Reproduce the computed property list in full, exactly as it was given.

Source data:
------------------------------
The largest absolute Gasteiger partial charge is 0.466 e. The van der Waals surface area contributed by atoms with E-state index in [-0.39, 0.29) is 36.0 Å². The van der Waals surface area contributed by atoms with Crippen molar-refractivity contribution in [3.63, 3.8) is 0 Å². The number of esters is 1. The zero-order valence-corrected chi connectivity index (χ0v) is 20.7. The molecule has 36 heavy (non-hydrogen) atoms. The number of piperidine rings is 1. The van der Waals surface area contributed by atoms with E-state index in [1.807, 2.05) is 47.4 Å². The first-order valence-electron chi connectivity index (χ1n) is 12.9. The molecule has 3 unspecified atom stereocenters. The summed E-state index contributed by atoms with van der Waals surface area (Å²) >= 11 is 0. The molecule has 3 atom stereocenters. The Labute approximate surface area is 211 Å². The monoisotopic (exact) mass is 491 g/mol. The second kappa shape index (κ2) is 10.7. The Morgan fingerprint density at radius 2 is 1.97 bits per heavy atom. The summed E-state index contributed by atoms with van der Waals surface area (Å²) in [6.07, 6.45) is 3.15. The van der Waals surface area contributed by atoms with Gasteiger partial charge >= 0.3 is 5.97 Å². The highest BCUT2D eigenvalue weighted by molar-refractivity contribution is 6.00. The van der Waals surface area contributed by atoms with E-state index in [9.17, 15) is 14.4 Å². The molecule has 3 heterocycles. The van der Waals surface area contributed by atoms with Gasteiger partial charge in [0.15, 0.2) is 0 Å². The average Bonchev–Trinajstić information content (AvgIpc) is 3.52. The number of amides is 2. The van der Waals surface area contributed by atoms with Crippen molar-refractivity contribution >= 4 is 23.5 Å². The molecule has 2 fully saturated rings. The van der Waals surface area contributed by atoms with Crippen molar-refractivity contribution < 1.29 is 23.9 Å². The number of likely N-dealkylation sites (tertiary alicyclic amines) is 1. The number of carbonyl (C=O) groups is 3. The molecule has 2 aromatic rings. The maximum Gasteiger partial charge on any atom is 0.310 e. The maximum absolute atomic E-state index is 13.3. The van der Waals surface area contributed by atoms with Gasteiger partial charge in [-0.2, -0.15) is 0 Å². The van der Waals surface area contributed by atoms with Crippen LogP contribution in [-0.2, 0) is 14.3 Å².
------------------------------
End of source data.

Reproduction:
The largest absolute Gasteiger partial charge is 0.466 e. The van der Waals surface area contributed by atoms with E-state index in [-0.39, 0.29) is 36.0 Å². The van der Waals surface area contributed by atoms with Crippen molar-refractivity contribution in [3.63, 3.8) is 0 Å². The number of esters is 1. The zero-order valence-corrected chi connectivity index (χ0v) is 20.7. The molecule has 36 heavy (non-hydrogen) atoms. The number of piperidine rings is 1. The van der Waals surface area contributed by atoms with E-state index in [1.807, 2.05) is 47.4 Å². The first-order valence-electron chi connectivity index (χ1n) is 12.9. The molecule has 3 unspecified atom stereocenters. The summed E-state index contributed by atoms with van der Waals surface area (Å²) >= 11 is 0. The molecule has 3 atom stereocenters. The Labute approximate surface area is 211 Å². The monoisotopic (exact) mass is 491 g/mol. The second kappa shape index (κ2) is 10.7. The Morgan fingerprint density at radius 2 is 1.97 bits per heavy atom. The summed E-state index contributed by atoms with van der Waals surface area (Å²) in [6.07, 6.45) is 3.15. The van der Waals surface area contributed by atoms with Gasteiger partial charge >= 0.3 is 5.97 Å². The highest BCUT2D eigenvalue weighted by molar-refractivity contribution is 6.00. The van der Waals surface area contributed by atoms with E-state index in [9.17, 15) is 14.4 Å². The molecule has 3 heterocycles. The van der Waals surface area contributed by atoms with Gasteiger partial charge in [0.15, 0.2) is 0 Å². The average Bonchev–Trinajstić information content (AvgIpc) is 3.52. The number of amides is 2. The van der Waals surface area contributed by atoms with Crippen molar-refractivity contribution >= 4 is 23.5 Å². The molecule has 2 fully saturated rings. The van der Waals surface area contributed by atoms with Crippen molar-refractivity contribution < 1.29 is 23.9 Å². The number of likely N-dealkylation sites (tertiary alicyclic amines) is 1. The number of carbonyl (C=O) groups is 3. The molecule has 2 aromatic rings. The maximum Gasteiger partial charge on any atom is 0.310 e. The maximum absolute atomic E-state index is 13.3. The van der Waals surface area contributed by atoms with Gasteiger partial charge in [-0.2, -0.15) is 0 Å². The van der Waals surface area contributed by atoms with Crippen LogP contribution in [-0.2, 0) is 14.3 Å².